France, Germany and the Netherlands agreed Wednesday to team up in order to boost Europe’s fleet of air-to-air refueling aircraft, a key shortcoming identified by last year’s NATO operation in Libya.
The three nations announced that they would lead efforts to share existing planes or acquire new ones, such as the Airbus 330 MRTT, hoping to boost their capacity in this field by 2020. France plans to buy 14 planes.
The announcement was made at a meeting of NATO defence and foreign ministers to lay the groundwork for a summit of leaders in Chicago next month, which will partly focus on maintaining military capacities at a time of austerity.
The three nations said in a joint statement that they were “strongly and firmly committed” to this project and were ready to lead the way with the backing of the European Defence Agency, a European Union body.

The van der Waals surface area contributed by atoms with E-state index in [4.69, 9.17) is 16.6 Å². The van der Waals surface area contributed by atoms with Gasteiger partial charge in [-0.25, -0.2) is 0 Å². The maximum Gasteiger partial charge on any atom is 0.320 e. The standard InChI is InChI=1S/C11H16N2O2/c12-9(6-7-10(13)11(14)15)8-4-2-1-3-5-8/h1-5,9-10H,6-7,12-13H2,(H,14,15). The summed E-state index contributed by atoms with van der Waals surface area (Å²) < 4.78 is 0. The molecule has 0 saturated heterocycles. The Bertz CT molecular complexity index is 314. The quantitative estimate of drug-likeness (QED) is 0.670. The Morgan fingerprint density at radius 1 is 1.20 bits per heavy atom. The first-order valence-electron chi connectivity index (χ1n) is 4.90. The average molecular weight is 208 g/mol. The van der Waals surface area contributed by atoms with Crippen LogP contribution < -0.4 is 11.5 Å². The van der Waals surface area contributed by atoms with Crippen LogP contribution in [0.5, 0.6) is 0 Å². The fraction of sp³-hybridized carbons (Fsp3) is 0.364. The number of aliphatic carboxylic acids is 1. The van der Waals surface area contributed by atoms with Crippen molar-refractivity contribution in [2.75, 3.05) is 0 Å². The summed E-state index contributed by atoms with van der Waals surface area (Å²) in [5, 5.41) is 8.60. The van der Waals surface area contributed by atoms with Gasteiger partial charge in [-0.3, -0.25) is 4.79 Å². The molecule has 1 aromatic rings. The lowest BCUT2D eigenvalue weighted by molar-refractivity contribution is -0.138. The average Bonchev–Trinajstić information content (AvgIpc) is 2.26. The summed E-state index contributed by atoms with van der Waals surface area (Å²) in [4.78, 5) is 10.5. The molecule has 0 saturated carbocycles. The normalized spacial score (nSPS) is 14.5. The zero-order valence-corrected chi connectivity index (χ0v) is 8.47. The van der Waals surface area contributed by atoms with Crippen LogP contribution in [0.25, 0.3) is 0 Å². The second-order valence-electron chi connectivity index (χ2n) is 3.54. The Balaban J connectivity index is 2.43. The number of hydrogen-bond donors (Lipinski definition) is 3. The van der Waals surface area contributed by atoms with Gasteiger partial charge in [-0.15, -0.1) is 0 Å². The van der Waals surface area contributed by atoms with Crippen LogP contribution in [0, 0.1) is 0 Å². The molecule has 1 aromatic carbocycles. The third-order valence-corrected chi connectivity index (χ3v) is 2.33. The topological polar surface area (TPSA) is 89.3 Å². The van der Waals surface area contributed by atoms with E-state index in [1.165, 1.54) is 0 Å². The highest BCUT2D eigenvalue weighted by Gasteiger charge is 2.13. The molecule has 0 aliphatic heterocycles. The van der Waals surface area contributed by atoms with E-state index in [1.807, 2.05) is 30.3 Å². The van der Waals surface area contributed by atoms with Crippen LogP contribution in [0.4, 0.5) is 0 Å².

“The initiative was launched by three nations but they are open to all European nations. There is a real interest in their part,” French Defence Minister Gerard Longuet told reporters.
Only six European nations own 42 air refueling tankers of seven different models, making it difficult to share them.
During the seven-month air campaign, European nations and Canada conducted most bombing missions but they relied heavily on the United States, which provided 80 percent of refueling aircraft.
Fighter jets needed to refuel once or twice per mission over Libya.
In a separate announcement, Belgium, Luxembourg and the Netherlands said they would deepen their own military cooperation and identified promising fields including logistics, maintenance, training, and acquisition of equipment.